It is more painful to fix something broken, than to break in the first place. I broke a finger several months ago! It was a silly accident.
I help rescue dogs by being a foster mom to them. It is an ideal position to be in for a dog lover. The rescue groups pay for all the vetting for shots, neuter or spaying, all medical needs and adoption fees. All I add is food, shelter, love, and the dogs give unconditional love and companionship.
One of my foster dogs was a gentle soul, really. He was calm and loving for a mid-size, strong Rottweiler-mix, but in one instant, as we exited my front gate, the leash wrapped around my left pinky finger as he pulled suddenly to get out. OUCH! I felt the snap of bone and I let go of the leash as the pain shot through my hand. He ran about half-way up the street, then he did the strangest thing -- he stopped, turned around and came back toward me.
The dog noticed that a stranger, from somewhere in the neighborhood, was walking in my direction. The man was harmless, just minding his own business. To my four-legged friend that man posed a threat to me -- his foster mom and his pack leader. The dog came back and stood between me and that man, barking persistently until the man passed us. The dog was very selfless and compliant in the moment, and I was able to grab the leash with ease. It was a wonderful demonstration by my canine companion of loyalty, strength and protection, but I was still left with a very painful, broken finger!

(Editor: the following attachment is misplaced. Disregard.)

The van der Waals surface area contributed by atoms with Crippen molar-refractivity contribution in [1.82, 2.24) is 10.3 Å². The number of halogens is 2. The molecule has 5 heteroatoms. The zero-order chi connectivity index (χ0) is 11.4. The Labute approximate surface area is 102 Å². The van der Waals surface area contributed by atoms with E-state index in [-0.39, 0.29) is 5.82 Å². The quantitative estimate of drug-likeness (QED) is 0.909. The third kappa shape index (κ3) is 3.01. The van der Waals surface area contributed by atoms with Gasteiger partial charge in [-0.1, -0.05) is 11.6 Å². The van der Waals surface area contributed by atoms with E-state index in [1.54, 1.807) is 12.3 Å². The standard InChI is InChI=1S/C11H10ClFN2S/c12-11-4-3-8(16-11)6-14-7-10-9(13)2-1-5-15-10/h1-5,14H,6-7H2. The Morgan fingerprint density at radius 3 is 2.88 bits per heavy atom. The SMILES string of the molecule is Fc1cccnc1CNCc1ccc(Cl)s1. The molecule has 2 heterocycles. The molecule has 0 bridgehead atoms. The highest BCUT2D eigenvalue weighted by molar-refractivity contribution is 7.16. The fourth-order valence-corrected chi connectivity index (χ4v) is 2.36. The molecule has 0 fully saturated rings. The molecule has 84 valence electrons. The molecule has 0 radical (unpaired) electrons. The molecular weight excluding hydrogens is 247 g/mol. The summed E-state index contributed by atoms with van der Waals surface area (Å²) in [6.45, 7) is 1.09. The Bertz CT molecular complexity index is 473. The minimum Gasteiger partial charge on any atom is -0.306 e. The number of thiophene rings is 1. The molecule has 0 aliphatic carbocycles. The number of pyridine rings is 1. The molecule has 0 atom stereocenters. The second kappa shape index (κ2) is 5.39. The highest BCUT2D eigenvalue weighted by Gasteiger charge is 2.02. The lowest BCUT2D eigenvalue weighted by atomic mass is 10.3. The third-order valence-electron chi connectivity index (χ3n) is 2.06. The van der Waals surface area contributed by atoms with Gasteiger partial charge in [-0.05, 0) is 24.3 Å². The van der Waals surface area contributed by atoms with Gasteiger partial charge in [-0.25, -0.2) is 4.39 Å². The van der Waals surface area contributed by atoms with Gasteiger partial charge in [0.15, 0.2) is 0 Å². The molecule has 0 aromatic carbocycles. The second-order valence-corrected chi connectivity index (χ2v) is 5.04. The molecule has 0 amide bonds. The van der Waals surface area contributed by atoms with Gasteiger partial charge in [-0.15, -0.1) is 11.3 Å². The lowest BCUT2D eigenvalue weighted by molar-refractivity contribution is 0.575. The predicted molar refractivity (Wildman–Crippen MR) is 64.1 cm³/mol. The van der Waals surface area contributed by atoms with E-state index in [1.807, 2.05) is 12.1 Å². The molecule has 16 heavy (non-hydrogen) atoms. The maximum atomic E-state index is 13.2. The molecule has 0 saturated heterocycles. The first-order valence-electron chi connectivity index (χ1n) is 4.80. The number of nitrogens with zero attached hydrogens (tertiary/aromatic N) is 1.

Two other fosters -- a kind gentleman and a sweet lady -- took turns fostering the dog for the remaining weeks. A few weeks later, my big foster boy had already left the state, headed for his rescue group in upstate New York. I was able to say goodbye to him at the transport van. He went to his adoptive, forever home shortly after.
I finally decided to have the finger X-rayed. The fracture was treatable. The finger could be restored to near normal, but the doctor ordered me to wear a splint for six more weeks.
I bought the little device for my finger -- a slightly curved metal brace with a foam insert.
Innocuous enough I reasoned. I had someone help me apply the splint and pull tightly the Velcro ties. At that moment the pain I experienced, by forcing that break back into alignment, far outweighed the pain I felt at the original time of breakage! Excruciating! Putting that bone back into place, basically forcing it to break again to realign the bone, was far more difficult and painful than letting the finger just relax out of alignment.
Isn't that how we deal with offenses? We mess up and just relax, go on and on for days, weeks, years and take no action to correct the matter. We ignore that something is out of alignment in our relationships with one another, even though we feel pain of some sort and, to some degree, we are uncomfortable. Fixing the problem seems like too much trouble and, well, frankly it seems too painful. Apologizing to someone we have offended is uncomfortable; it pains our pride. But pain that adds correction has a healing affect.